6)

Gao L, Wu X. Prediction of clinical outcome in severe traumatic brain injury. Front Biosci (Landmark Ed). 2015 Jan 1;20:763-771. PubMed PMID: 25553477.

Transnasal Endoscopic Skull Base and Brain Surgery Surgical Anatomy and its Applications

Transnasal Endoscopic Skull Base and Brain Surgery Surgical Anatomy and its Applications

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This fully revised and updated second edition of Transnasal Endoscopic Skull Base and Brain Surgery: Surgical Anatomy and its Applications builds on the acclaimed first edition, focusing on the correlation between endoscopic skull base anatomy and state-of-the-art clinical applications. Among these are the transplanum/transtuberculum, transcribrifom, transclival, and craniocervical junction surgical approaches.

Renowned skull base surgeon Aldo Stamm and leading worldwide experts have compiled a comprehensive multidisciplinary textbook with 72 chapters in 14 sections, didactically organized by regions and diseases. Detailed descriptions of sinonasal, orbital, cranial base, and intracranial anatomy, imaging modalities, and in-depth surgical navigation techniques form the foundation of this remarkable book. The content reflects significant knowledge and diverse perspectives from masters in neurosurgery, otorhinolaryngology, head and neck surgery, neuroendocrinology, intensive care, neuro-anesthesiology, and other disciplines.

Key Highlights

Chapter summaries and highlights facilitate understanding and retention of complex concepts 1,500 beautiful anatomical, operative, and dissection illustrations and photographs enhance understanding of impacted areas 18 accompanying videos provide guidance on endoscopic transnasal approaches in patients with diverse skull base diseases Pearls, pitfalls, and nuances throughout this book provide invaluable insights on achieving optimal outcomes Neurosurgeons, otolaryngologists–head and neck surgeons, and others will greatly benefit from the step-by-step endoscopic procedural guidance and tips in this quintessential skull base surgical reference.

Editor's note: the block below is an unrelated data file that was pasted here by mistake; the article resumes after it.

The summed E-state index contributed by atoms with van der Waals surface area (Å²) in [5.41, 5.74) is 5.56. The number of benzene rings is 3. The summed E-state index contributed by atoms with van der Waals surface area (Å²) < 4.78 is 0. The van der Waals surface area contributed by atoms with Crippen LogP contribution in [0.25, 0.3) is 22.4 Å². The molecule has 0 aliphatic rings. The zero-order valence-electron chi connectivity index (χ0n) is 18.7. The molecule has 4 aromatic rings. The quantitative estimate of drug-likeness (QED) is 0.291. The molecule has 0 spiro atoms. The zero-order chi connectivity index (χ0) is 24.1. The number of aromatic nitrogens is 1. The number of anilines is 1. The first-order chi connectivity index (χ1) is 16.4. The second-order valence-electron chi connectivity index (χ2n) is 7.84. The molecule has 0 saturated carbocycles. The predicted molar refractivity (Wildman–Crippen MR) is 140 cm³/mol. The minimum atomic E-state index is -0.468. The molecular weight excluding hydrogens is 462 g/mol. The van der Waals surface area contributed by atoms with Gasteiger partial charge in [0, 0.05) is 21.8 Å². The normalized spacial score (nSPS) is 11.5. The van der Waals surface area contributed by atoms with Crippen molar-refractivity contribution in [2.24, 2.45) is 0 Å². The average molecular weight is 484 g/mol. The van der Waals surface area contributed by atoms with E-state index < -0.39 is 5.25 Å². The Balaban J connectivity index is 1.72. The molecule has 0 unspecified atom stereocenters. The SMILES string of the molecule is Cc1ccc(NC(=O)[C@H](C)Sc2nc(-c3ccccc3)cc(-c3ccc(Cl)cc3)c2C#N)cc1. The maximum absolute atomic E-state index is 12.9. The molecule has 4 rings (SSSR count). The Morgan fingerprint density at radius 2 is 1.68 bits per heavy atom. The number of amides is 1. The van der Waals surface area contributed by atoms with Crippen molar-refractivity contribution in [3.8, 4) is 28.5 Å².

This book includes complimentary access to a digital copy on https://medone.thieme.com.

Rechargeable deep brain stimulation implantable pulse generator

Rechargeable deep brain stimulation implantable pulse generator

The Activa PC implantable pulse generator (IPG) demonstrates a significantly reduced batterylife of 2.1 years, with a median battery life of 4.5 years in comparison to 6.6 years in the KinetraIPG. Future technology developments should therefore be focused on improving the battery life of the newer IPG systems 1).

Nonrechargeable deep brain stimulation implantable pulse generators (IPGs) for movement disorders require surgical replacement every few years due to battery depletion. Rechargeable IPGs reduce frequency of replacement surgeries and inherent risks of complications but require frequent recharging 2).

Rechargeable deep brain stimulation implantable pulse generator for movement disorders are well received by patients as initial therapy and after conversion. Mild reduction in stimulation parameters might be allowed after conversion to RC IPG 3).

However, there is now a choice between fixed-life and rechargeable batteries, with each having their own advantages and disadvantages.

Most patients in a adult cohort with movement disorders chose the fixed-life battery. The better lifestyle associated with a fixed-life battery is a major factor influencing their choice. Rechargeable batteries may be more acceptable if the recharging process is improved, more convenient, and discreet 4).